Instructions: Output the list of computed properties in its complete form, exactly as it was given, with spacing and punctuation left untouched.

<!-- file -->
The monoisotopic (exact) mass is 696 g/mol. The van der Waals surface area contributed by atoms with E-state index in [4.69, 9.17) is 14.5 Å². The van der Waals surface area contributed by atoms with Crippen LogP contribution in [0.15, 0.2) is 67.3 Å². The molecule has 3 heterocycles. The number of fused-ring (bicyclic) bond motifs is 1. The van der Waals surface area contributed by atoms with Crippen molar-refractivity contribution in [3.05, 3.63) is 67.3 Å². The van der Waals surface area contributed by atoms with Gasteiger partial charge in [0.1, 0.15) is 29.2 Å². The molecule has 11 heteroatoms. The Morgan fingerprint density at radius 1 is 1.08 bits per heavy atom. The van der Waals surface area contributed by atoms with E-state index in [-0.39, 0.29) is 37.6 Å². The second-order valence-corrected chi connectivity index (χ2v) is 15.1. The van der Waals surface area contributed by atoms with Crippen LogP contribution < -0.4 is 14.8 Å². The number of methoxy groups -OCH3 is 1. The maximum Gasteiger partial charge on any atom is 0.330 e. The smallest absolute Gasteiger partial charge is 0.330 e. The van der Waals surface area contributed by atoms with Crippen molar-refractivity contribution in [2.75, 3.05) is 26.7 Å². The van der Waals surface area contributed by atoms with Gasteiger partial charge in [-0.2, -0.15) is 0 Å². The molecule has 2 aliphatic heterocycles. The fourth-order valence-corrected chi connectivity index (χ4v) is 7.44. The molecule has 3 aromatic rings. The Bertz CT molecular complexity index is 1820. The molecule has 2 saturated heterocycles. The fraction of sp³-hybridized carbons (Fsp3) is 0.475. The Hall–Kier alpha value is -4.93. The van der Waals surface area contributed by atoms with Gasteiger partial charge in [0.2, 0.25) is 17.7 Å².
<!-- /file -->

The monoisotopic (exact) mass is 696 g/mol. The van der Waals surface area contributed by atoms with E-state index in [4.69, 9.17) is 14.5 Å². The van der Waals surface area contributed by atoms with Crippen LogP contribution in [0.15, 0.2) is 67.3 Å². The molecule has 3 heterocycles. The number of fused-ring (bicyclic) bond motifs is 1. The van der Waals surface area contributed by atoms with Crippen molar-refractivity contribution in [3.05, 3.63) is 67.3 Å². The van der Waals surface area contributed by atoms with Gasteiger partial charge in [0.1, 0.15) is 29.2 Å². The molecule has 11 heteroatoms. The Morgan fingerprint density at radius 1 is 1.08 bits per heavy atom. The van der Waals surface area contributed by atoms with E-state index in [-0.39, 0.29) is 37.6 Å². The second-order valence-corrected chi connectivity index (χ2v) is 15.1. The van der Waals surface area contributed by atoms with Crippen LogP contribution < -0.4 is 14.8 Å². The number of methoxy groups -OCH3 is 1. The maximum Gasteiger partial charge on any atom is 0.330 e. The smallest absolute Gasteiger partial charge is 0.330 e. The van der Waals surface area contributed by atoms with Crippen molar-refractivity contribution in [2.75, 3.05) is 26.7 Å². The van der Waals surface area contributed by atoms with Gasteiger partial charge in [-0.2, -0.15) is 0 Å². The molecule has 2 aliphatic heterocycles. The fourth-order valence-corrected chi connectivity index (χ4v) is 7.44. The molecule has 3 aromatic rings. The Bertz CT molecular complexity index is 1820. The molecule has 2 saturated heterocycles. The fraction of sp³-hybridized carbons (Fsp3) is 0.475. The Hall–Kier alpha value is -4.93. The van der Waals surface area contributed by atoms with Gasteiger partial charge in [0.2, 0.25) is 17.7 Å².